Thursday, June 28, 2012

Unit Testing and Assumptions

When we write a unit test, for better or worse, we're locking down a section of code. This is good when we want to make sure the logic doesn't change. This can be bad, however, when our tests make it difficult to make good changes. Maybe you need to fix a bug, or change the details of an algorithm.

The problem is, sometimes unit tests make too many assumptions about the code under test. We assume that an algorithm will be implemented in a certain way. Perhaps the method contains a lot of side effects.

In my mind, the best-case scenario involves feeding input to a function and getting something in return. I give you a sentence, and you capitalize every word for me. I don't care how you do it, just that the output is what I expect:

def test_upper(self):
  input = "this is a sentence."
  output = upper(input)
  self.assertEqual("This Is A Sentence.", output)

These tests are short, easy to write, and they make no assumptions about the underlying code. It turns out that the less side effects a method has, the easier it is to test.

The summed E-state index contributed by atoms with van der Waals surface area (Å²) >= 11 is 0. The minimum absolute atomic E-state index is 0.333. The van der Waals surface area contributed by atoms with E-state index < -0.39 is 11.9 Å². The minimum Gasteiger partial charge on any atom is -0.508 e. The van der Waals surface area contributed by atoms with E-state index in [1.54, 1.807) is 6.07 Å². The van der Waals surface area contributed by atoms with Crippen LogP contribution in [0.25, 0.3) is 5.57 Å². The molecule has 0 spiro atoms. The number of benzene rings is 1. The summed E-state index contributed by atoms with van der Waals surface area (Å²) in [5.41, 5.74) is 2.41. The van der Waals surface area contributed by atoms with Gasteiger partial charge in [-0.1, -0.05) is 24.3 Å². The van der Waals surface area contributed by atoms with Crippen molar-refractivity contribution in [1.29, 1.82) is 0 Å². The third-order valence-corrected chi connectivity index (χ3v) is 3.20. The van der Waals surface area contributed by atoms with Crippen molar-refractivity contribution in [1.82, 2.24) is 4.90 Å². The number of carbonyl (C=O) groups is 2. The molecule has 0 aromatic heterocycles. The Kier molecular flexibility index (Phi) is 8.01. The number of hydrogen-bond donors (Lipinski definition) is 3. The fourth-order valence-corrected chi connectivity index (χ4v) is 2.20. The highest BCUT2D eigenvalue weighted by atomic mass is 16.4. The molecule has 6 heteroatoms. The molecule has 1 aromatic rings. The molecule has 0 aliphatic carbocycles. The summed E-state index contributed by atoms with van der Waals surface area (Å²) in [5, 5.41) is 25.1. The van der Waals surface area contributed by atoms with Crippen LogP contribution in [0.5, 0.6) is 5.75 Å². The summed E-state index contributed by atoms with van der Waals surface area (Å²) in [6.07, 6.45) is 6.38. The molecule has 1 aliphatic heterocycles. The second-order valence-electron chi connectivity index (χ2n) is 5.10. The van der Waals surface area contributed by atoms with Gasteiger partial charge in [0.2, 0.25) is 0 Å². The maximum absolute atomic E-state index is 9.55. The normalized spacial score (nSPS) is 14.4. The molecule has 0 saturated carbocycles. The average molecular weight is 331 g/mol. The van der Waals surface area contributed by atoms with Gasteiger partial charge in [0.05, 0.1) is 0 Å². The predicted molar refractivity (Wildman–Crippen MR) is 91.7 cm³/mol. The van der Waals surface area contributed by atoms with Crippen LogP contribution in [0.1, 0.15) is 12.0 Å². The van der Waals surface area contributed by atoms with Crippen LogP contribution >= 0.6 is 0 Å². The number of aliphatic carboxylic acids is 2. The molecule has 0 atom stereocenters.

Cosider the following code:

class box:
  def __init__(self, length, width):
    self.__length = length
    self.__width = width

  def compute_area(self):
    return self.__length * self.__width

The constructor just sets two private fields. This is difficult to test without either accessing the internals of the class or exposing the fields through getters. Even then, we would be testing implementation details that are subject to change. I would argue that we should test the constructor indirectly by testing compute_area as follows:

def test_compute_area(self):
  my_box = box(4, 5)
  assertEqual(20, my_box.compute_area())

What we're really interested in is not that two private fields get set in the constructor, but that the object can compute its area.

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